The Importance Of Advertising In Marketing

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been falling since 1992. It is also noted a possible redirection of employability by introduction of alternative products (Powell et al., 2014)

(2). Regulation of marketing strategies and food promotions or offers
Food companies see children and teenagers as a vast market opportunity, influencing consumer behaviour and creating brand loyalty since tender ages. While television advertising normally takes the bulk of the marketing budgets, nowadays advertisers are more creative and extend food advertisement to other platforms, such as music, video games, the internet or even in-store promotions to encourage product purchase, with a special focus on high-sugary drinks and foods (Harris et al., 2009). Evidence shows that advertising not only increases
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(2014) on a cross-sectional study showed a possible association between the neighbourhood fast food outlets density and body mass index (BMI) increment, with greater odds of obesity, particularly around workplaces. However, the study presented several limitations, preventing inference on casual associations between diet, environment and BMI. As a result, further research with more population representative samples and the use of longitudinal and experimental designs is in need (Burgoine et al., 2014).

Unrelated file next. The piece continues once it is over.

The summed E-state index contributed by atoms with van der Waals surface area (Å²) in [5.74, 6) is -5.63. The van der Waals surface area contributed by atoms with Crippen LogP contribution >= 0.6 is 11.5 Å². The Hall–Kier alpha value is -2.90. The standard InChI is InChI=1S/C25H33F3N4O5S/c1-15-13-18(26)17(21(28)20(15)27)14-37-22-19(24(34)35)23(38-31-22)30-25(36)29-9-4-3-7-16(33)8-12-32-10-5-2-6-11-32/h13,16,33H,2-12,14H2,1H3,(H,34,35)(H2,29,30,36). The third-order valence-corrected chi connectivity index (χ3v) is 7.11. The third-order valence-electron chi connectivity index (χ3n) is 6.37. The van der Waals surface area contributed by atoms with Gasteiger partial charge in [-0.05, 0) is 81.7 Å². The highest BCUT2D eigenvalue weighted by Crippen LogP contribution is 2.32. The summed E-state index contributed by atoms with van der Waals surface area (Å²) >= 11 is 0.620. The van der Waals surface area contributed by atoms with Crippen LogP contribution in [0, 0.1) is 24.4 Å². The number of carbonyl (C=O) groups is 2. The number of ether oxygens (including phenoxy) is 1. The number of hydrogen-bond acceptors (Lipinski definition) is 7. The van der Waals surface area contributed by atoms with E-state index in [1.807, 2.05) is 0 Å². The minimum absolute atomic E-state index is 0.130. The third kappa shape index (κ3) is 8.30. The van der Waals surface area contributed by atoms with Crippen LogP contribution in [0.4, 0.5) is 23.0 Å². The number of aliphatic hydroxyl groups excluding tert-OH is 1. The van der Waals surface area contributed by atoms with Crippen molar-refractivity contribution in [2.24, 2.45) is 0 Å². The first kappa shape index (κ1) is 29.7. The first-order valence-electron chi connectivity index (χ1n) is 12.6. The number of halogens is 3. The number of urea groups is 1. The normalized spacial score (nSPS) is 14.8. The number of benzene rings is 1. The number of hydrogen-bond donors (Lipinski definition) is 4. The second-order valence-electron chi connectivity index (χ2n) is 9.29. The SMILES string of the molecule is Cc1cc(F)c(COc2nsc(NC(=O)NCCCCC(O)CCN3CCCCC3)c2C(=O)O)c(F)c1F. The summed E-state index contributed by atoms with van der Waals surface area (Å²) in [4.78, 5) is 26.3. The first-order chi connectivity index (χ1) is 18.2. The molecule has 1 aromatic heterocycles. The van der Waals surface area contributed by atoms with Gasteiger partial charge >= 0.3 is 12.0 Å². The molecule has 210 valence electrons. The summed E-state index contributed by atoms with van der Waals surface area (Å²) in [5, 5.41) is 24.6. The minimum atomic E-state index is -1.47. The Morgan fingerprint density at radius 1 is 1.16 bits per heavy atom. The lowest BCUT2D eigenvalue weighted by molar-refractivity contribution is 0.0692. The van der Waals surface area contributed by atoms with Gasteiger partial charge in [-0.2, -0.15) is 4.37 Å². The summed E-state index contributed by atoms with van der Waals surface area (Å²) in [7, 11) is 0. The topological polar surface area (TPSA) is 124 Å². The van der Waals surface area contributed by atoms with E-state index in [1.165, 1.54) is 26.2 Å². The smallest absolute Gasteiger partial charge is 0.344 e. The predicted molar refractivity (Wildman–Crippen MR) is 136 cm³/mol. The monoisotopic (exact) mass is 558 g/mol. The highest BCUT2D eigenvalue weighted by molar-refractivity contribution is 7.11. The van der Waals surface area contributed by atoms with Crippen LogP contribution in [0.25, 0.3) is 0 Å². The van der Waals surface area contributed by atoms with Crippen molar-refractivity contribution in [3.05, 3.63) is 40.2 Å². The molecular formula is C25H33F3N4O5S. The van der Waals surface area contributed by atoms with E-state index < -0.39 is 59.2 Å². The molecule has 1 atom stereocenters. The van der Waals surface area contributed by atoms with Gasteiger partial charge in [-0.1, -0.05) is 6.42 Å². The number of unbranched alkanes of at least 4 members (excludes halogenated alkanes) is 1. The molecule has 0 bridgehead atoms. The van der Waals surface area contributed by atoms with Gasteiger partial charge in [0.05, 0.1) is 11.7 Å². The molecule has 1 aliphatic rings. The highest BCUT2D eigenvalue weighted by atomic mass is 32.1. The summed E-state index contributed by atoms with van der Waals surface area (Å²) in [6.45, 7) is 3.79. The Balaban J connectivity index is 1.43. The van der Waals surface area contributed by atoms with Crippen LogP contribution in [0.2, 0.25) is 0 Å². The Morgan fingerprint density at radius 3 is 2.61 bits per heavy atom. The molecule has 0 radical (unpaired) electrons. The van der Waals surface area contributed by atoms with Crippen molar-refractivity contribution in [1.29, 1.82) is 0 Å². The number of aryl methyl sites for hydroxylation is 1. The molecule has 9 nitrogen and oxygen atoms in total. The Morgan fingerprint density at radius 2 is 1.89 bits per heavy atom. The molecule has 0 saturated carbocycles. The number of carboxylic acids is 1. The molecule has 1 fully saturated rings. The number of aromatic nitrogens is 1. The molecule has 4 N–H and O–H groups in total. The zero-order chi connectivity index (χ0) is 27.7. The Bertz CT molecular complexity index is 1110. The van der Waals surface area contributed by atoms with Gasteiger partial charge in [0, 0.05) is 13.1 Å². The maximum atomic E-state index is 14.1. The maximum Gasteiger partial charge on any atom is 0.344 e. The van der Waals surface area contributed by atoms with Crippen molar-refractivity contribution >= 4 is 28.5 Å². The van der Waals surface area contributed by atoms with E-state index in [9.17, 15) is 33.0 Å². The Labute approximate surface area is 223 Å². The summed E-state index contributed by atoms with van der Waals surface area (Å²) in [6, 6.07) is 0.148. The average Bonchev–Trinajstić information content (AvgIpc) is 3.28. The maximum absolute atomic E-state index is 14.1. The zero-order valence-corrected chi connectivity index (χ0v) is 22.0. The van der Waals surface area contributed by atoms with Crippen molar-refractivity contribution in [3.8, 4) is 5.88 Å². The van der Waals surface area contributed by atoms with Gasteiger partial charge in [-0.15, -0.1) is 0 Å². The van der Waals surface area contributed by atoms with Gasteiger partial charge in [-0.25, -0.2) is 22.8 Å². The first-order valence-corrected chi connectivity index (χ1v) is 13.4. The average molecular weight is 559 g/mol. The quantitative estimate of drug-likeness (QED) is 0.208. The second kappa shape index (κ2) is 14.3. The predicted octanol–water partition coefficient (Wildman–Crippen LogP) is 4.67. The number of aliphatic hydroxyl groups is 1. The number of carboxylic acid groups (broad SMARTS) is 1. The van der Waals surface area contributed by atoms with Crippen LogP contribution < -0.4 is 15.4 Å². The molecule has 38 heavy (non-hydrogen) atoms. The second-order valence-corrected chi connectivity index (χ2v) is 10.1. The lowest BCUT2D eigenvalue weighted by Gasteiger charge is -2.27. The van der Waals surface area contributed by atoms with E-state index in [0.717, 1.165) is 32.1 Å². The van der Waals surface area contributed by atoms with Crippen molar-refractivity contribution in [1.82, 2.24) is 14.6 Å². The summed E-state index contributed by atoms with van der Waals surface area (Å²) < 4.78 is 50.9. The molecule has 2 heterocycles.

(4). Investment in after school physical activities
Sallis and McKenzie (1991) state that the daily physical activity of an adolescent is mainly dictated by his or hers activities during the day including walking or biking to and from school, physical education classes and the activities organized at school (Sallis and McKenzie, 1991). Keeping children and adolescents involved in extracurricular activities may be one of the approaches to reduce sedentary time spent watching television, playing video games or even participating in risk behaviour activities (Robinson, 1999).
Studies show that long-term school-based physical activity has a positive effect on high-risk children, improving their overall fitness, confidence and social interaction (Burke et al., 1998).

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